Markets Have Year to Wait Before Balance-Sheet Hit: Evercore ISIBy
Aggregate global central bank balance sheet key for markets
Fed, ECB, BoJ have bulked up balance sheets to $14 trillion
For all the recent angst over a policy shift by key central banks, financial markets may have a year to go before an unprecedented unwinding of quantitative easing has an impact, according to Evercore ISI.
That’s when the cumulative balance sheet of the Federal Reserve, European Central Bank and Bank of Japan -- now almost $14 trillion -- probably will start to shrink, Krishna Guha, vice chairman of Evercore ISI in Washington, wrote in a note. The report followed comments by Fed Governor Lael Brainard Tuesday that she was comfortable starting balance-sheet contraction "soon."
While the Fed’s wind-down is imminent, the European Central Bank and Bank of Japan are still proceeding with asset purchases. Evercore ISI’s assumption matches the emerging consensus view that the ECB will start tapering in January, with a phasing out of quantitative easing during 2018. The BOJ, which has already pared back its purchases, is seen trimming them further next year -- suggesting that the combined balance sheet starts falling in about a year.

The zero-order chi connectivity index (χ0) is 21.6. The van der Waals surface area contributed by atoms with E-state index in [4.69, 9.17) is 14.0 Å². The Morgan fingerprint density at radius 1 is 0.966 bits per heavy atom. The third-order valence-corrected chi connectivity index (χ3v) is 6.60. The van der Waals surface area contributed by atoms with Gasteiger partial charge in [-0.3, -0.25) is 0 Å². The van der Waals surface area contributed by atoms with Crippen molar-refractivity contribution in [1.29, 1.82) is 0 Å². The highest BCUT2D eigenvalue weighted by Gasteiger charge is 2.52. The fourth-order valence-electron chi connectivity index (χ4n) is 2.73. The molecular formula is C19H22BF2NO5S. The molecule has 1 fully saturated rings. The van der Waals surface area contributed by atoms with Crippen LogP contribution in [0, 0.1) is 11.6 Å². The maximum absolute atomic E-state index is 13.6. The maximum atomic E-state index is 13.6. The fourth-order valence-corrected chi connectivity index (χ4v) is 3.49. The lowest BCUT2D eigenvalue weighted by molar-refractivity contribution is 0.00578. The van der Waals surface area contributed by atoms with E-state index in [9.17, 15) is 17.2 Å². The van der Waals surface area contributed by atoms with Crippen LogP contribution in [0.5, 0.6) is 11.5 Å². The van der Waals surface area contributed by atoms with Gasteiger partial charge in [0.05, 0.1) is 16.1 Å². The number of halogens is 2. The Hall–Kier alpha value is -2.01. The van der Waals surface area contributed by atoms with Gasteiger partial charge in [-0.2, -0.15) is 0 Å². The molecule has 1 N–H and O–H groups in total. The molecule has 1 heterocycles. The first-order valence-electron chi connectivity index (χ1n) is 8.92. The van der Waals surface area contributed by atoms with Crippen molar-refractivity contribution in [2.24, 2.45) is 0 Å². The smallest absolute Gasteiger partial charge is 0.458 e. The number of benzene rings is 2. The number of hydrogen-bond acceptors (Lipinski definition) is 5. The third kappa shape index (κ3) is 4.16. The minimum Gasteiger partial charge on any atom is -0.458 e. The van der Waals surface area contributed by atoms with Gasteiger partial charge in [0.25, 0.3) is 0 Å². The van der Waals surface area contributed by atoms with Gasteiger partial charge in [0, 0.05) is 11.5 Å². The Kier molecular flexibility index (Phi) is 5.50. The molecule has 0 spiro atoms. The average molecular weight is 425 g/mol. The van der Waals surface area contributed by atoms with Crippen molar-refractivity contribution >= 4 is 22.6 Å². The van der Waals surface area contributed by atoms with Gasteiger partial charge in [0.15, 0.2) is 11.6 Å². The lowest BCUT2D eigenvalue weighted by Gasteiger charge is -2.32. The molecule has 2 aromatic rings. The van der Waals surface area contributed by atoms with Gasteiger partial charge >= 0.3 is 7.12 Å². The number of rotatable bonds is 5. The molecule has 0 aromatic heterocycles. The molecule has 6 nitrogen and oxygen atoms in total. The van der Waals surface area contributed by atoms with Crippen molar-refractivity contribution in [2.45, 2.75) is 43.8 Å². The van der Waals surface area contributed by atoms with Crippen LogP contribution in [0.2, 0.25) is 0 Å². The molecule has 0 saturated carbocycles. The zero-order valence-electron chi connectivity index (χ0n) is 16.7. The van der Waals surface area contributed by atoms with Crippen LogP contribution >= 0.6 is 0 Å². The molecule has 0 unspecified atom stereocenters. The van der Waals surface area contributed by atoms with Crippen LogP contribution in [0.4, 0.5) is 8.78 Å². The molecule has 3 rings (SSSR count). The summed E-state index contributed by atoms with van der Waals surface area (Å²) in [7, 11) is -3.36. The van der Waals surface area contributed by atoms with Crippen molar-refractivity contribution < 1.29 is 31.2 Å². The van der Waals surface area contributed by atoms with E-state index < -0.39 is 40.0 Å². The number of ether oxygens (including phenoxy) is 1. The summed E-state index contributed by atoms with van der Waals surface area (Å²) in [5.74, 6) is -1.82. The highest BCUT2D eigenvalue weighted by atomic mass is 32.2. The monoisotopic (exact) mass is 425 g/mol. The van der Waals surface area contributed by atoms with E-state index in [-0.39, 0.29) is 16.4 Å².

"The peak in the aggregate global central bank balance sheet is likely to prove more consequential for markets than the start of Fed roll-off alone -- and we forecast this lies only slightly over a year out," Guha wrote.
There continues to be debate over what that impact may be. JPMorgan Chase & Co. Chairman Jamie Dimon said in Paris Tuesday that once balance-sheet wind-down reaches some degree of magnitude, "it could be a little more disruptive than people think."
Guha highlighted that another risk stems from the current line from the ECB and Fed on the shift to balance-sheet normalization appears unlinked to economic data shifts -- a "somewhat" troubling approach.